A tutorial at EACL 2023
Presenters: Kevin Duh and Xuan Zhang (Johns Hopkins University)
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Automated Machine Learning (AutoML) is an emerging field that has potential to impact how we build models in NLP. As an umbrella term that includes topics like hyperparameter optimization and neural architecture search, AutoML has recently become mainstream at major conferences such as NeurIPS, ICML, and ICLR. The inaugural AutoML Conference was started in 2022, and with this community effort, we expect that deep learning software frameworks will begin to include AutoML functionality in the near future.
What does this mean to NLP? Currently, models are often built in an ad hoc process: we might borrow default hyperparameters from previous work and try a few variant architectures, but it is never guaranteed that final trained model is optimal. Automation can introduce rigor in this model-building process. For example, hyperparameter optimization can help NLP researchers find reasonably accurate models under limited computation budget, leading to fairer comparison of proposed and baseline methods. Similarly, neural architecture search can help NLP developers discover models with the desired speed-accuracy tradeoffs for deployment.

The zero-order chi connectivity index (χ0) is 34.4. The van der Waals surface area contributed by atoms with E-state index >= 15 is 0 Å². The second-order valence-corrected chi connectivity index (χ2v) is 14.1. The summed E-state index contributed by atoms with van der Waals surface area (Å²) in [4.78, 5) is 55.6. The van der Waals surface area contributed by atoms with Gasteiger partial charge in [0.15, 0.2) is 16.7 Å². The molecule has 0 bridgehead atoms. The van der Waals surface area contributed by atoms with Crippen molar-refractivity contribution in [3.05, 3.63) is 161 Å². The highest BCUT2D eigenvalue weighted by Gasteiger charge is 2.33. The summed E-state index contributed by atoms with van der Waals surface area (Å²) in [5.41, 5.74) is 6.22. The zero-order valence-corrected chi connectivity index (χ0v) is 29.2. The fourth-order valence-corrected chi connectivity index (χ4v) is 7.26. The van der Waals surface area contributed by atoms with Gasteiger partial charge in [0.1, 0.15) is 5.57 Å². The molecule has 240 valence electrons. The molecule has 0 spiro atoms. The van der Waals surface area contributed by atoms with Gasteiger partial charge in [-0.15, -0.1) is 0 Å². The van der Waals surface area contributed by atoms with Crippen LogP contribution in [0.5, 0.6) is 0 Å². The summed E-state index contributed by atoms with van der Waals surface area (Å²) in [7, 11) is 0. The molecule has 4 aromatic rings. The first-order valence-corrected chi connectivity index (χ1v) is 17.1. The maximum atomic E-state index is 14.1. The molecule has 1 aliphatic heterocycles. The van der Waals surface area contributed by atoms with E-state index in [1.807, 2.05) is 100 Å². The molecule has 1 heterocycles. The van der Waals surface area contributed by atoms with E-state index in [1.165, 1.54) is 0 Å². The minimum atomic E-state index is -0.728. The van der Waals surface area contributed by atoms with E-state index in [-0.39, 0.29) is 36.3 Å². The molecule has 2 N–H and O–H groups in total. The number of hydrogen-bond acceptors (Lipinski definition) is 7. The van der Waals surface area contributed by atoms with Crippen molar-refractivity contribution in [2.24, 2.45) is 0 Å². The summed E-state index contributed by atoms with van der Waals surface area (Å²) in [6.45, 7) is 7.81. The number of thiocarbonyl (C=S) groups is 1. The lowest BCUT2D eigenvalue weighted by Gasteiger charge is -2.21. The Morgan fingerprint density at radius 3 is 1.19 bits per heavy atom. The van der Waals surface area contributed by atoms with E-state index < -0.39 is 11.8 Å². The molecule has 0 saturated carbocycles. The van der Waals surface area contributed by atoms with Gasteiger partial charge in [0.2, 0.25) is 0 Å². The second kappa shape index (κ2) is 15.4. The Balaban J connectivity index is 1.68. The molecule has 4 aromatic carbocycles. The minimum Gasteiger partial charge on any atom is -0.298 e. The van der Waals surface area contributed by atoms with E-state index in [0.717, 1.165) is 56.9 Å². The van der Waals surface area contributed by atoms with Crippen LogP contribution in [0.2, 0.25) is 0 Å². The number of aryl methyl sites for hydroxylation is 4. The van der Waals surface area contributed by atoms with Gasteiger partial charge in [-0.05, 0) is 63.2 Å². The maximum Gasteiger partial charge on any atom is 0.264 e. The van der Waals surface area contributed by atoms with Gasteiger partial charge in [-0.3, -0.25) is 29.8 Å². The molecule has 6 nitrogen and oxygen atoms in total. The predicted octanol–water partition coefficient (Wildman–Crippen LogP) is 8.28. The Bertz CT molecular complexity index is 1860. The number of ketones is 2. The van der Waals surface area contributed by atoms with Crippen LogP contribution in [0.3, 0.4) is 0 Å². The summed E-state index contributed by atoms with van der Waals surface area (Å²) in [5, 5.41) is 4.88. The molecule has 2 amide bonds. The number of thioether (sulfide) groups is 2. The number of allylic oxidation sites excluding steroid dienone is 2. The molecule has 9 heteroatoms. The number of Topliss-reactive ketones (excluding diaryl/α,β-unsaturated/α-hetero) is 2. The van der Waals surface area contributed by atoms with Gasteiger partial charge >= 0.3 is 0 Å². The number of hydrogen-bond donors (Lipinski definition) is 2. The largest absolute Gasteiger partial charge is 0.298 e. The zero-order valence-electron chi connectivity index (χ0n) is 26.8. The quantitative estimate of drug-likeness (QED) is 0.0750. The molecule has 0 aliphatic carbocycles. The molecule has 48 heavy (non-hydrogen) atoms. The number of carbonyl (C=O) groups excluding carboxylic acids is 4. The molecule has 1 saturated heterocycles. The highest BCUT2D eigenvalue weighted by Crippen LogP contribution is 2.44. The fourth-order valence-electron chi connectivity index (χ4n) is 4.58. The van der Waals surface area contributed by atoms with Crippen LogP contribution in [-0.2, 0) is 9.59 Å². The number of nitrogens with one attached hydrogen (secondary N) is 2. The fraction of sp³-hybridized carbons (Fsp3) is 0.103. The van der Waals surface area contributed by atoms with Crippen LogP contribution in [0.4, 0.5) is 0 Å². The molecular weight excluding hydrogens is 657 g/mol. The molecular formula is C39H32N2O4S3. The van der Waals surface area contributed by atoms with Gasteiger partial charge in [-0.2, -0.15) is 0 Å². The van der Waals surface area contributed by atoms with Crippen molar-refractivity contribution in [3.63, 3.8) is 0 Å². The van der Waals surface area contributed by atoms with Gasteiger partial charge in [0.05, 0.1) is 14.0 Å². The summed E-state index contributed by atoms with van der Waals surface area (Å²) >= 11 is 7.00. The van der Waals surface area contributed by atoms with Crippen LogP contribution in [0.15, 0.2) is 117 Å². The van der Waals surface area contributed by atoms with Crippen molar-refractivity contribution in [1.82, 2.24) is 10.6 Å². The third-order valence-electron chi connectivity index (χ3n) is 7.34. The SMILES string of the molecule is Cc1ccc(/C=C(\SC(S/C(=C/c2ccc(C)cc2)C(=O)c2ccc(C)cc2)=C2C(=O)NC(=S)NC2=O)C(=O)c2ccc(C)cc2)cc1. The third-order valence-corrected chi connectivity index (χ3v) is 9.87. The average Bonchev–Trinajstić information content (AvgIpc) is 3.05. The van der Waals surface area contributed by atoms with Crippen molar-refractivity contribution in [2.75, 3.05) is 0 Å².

This tutorial will summarize the main AutoML techniques and illustrate how to apply them to improve the NLP model-building process. The goal is to provide the audience with the necessary background to follow and use AutoML research in their own work.
The tutorial is aimed at NLP researchers and developers who have experience in building deep learning models and are interested in exploring the potential of AutoML in improving their system-building process. Recommended prerequisites are:
This is a 3-hour tutorial. It is divided into two parts:
In Part 1, we will focus on two major sub-areas within AutoML: Hyperparameter optimization is the problem of finding optimal hyperparameters, such as learning rate of gradient descent and embedding size of Transformers, based on past training experience. Neural architecture search is the problem of designing the optimal combination of neural network components in a fined-grained fashion. We will summarize these rapidly developing fields and explain several representative algorithms, including Bayesian Optimization, Evolutionary Strategies, Population-Based Training, Asynchronous Hyperband, and DARTS.
Part 2 will discuss the practical issues of applying AutoML research to NLP. Questions we will seek to answer include: (a) How do we evaluate AutoML methods on NLP tasks? (b) How can we extend AutoML methods to deployment situations that require multiple objectives, such as inference speed and test accuracy? (c) What is the cost (and carbon footprint) of these methods, and when will it be worthwhile? (d) How should we design our model-building software given a specific computing environment, and what existing tools are available?